Friday, December 23, 2016

If you liked Bruno Mars' 24K Magic...

...you might want to check out these artists.

The Gap Band

A big influence on '2015's Uptown Funk', the Gap Band were one of the biggest funk bands of the late 70s and early 80s. If you've been to a bar or listened to an oldies station in the last 30 years, you'll be free with at least some of their hits. 'Burn Rubber (Why You Wanna Hurt Me)', 'You Dropped a Bomb on Me' and 'Outstanding' are great, timeless tracks that remain highly influential on music today.



The S.O.S Band

When you start looking at 80s RnB, you're going to be spending a lot of time in the company of uber-producers Jimmy Jam and Terry Lewis. Members of the Prince-backed band The Time, they were fired from the band and became producers. The S.O.S. Band were their first big credit, producing their album On The Rise, and their first major hit 'Just Be Good To Me'.


Alexander O'Neal

A former bandmate of Jam and Lewis, O'Neal achieved a few chart hits, but never really found success in his homeland. His mid-80s hits 'What's Missing', 'Criticise', and 'Fake', along with his duets with Cherrelle, remain terrific examples of late 80s RnB.  Before Janet Jackson, O'Neal was the major beneficiary of Jam and Lewis's talents, and his 80s albums are as much a testament to their abilities as they are of O'Neal's great pipes.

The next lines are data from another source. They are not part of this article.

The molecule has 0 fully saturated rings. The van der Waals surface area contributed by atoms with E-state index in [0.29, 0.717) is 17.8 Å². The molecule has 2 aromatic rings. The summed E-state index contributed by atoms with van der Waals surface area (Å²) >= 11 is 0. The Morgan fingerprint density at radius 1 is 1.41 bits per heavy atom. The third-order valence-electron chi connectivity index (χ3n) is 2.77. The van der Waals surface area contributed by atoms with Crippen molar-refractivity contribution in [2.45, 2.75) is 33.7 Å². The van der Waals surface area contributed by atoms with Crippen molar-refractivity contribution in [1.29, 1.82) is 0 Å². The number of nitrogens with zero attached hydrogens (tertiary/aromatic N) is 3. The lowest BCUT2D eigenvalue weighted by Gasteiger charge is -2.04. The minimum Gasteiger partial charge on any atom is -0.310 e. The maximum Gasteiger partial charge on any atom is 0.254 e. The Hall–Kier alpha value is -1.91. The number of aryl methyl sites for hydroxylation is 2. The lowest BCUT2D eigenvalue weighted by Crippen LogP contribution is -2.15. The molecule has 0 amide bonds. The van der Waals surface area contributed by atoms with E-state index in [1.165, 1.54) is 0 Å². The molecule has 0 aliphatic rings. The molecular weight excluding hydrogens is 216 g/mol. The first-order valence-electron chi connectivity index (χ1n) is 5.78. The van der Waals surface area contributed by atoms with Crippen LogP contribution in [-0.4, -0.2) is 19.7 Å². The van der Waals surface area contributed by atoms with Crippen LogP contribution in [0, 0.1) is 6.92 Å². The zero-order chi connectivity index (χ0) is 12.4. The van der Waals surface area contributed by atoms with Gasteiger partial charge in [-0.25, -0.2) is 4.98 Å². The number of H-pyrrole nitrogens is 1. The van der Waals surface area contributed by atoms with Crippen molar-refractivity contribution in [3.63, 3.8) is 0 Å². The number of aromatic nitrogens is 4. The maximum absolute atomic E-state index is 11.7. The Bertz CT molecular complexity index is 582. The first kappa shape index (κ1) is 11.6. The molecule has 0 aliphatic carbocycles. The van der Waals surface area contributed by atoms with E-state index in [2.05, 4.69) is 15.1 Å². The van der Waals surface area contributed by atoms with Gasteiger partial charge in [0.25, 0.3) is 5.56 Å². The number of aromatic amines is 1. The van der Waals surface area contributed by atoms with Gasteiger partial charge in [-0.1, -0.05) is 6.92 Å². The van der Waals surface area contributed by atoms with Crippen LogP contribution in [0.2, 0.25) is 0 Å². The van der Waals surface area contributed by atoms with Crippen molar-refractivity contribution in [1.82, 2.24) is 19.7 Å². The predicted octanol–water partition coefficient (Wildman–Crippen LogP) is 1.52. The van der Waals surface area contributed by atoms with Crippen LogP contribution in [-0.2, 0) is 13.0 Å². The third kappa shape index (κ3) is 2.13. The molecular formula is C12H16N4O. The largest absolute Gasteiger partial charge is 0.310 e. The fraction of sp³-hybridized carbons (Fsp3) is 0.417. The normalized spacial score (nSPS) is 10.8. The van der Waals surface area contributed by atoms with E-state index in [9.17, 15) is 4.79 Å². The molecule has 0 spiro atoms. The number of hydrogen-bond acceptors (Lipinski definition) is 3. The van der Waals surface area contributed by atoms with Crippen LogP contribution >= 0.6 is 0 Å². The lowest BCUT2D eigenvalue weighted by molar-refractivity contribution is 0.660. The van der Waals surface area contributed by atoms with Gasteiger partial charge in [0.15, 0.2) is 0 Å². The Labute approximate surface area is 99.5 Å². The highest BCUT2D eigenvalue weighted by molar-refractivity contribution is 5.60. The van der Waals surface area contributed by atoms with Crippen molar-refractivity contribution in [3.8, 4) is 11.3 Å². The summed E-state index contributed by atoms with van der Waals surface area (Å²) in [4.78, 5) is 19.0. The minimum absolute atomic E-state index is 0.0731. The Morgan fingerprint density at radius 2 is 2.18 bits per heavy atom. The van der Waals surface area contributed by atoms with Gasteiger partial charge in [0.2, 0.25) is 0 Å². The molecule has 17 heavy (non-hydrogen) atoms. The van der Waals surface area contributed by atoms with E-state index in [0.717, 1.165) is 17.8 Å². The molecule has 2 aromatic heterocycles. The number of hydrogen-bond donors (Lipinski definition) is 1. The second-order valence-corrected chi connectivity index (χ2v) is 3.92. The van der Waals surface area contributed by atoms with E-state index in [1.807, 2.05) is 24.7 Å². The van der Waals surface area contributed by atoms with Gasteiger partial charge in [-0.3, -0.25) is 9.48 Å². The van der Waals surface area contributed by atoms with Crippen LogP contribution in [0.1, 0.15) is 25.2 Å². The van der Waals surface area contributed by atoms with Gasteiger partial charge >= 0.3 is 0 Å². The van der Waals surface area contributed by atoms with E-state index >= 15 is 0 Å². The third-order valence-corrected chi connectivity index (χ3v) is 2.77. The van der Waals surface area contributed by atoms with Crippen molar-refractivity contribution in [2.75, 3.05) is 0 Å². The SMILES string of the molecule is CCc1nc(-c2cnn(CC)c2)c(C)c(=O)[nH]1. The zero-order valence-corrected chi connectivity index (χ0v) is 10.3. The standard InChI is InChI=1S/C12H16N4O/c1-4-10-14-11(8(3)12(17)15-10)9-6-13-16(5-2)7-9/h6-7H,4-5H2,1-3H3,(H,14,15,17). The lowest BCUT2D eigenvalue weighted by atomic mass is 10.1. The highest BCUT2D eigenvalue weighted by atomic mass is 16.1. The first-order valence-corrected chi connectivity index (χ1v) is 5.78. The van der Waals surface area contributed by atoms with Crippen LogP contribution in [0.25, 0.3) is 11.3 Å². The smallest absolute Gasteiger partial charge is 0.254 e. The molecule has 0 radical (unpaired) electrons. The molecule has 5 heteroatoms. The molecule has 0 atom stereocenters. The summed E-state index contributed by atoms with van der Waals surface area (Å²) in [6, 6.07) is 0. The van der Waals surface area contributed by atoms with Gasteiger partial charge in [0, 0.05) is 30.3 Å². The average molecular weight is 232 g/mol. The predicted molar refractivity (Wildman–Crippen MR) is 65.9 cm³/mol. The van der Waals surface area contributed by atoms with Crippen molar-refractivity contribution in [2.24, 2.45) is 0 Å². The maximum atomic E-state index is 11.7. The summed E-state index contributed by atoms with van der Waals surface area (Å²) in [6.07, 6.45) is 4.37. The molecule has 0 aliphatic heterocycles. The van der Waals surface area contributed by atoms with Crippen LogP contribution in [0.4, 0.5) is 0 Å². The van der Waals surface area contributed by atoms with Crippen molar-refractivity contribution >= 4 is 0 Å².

Janet Jackson

The pearl in the Jam-Lewis crown, the star-producers hit their stride with the Jackson sibling, and they have continued to work with her since 1986's Control. Name a song you like, and Jam and Lewis's fingerprints are probably all over it.



Karyn White

White's period of success was relatively brief, but produced some great music that helped to create the genre known as New Jack Swing -- a fusion of RnB with the aggressive textures and beats of hip hop. White had the benefit of great collaborators -- hitmakers Babyface and LA Reid oversaw her debut, while Jimmy Jam and Terry Lewis took the reins for its successor, Ritual of Love.



New Edition

One of the great 80s vocal groups, following the release of their blockbuster Heart Break, New Edition fractured into a series of spinoffs -- Bobby Brown (who left before Heart Break was made), Johnny Gill and Ralph Tresvant spun off into successful solo careers, while the remaining members formed a popular trio -- Bill Biv DeVoe. This mini-industry helped to popularise New Jack and lay the groundwork for RnB in the following decade.










Click here for my review of Johnny Gill (1990).

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